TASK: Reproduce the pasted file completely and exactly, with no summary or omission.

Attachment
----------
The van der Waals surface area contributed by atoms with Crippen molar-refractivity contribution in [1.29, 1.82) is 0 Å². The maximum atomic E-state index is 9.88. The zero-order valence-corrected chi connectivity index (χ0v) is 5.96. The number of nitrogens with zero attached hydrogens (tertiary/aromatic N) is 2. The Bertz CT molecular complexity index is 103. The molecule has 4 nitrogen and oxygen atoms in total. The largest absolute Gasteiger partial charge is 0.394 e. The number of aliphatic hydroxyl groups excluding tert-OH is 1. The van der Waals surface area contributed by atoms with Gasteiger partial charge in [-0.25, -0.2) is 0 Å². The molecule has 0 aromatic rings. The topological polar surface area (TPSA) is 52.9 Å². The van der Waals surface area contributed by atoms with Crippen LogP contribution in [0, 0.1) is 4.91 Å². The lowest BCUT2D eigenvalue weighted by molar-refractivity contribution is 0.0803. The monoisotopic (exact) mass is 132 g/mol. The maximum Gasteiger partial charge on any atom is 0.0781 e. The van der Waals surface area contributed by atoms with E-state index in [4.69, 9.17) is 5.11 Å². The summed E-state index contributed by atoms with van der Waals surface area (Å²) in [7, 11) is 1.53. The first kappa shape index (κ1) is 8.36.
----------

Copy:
The van der Waals surface area contributed by atoms with Crippen molar-refractivity contribution in [1.29, 1.82) is 0 Å². The maximum atomic E-state index is 9.88. The zero-order valence-corrected chi connectivity index (χ0v) is 5.96. The number of nitrogens with zero attached hydrogens (tertiary/aromatic N) is 2. The Bertz CT molecular complexity index is 103. The molecule has 4 nitrogen and oxygen atoms in total. The largest absolute Gasteiger partial charge is 0.394 e. The number of aliphatic hydroxyl groups excluding tert-OH is 1. The van der Waals surface area contributed by atoms with Gasteiger partial charge in [-0.25, -0.2) is 0 Å². The molecule has 0 aromatic rings. The topological polar surface area (TPSA) is 52.9 Å². The van der Waals surface area contributed by atoms with Crippen LogP contribution in [0, 0.1) is 4.91 Å². The lowest BCUT2D eigenvalue weighted by molar-refractivity contribution is 0.0803. The monoisotopic (exact) mass is 132 g/mol. The maximum Gasteiger partial charge on any atom is 0.0781 e. The van der Waals surface area contributed by atoms with E-state index in [4.69, 9.17) is 5.11 Å². The summed E-state index contributed by atoms with van der Waals surface area (Å²) in [7, 11) is 1.53. The first kappa shape index (κ1) is 8.36.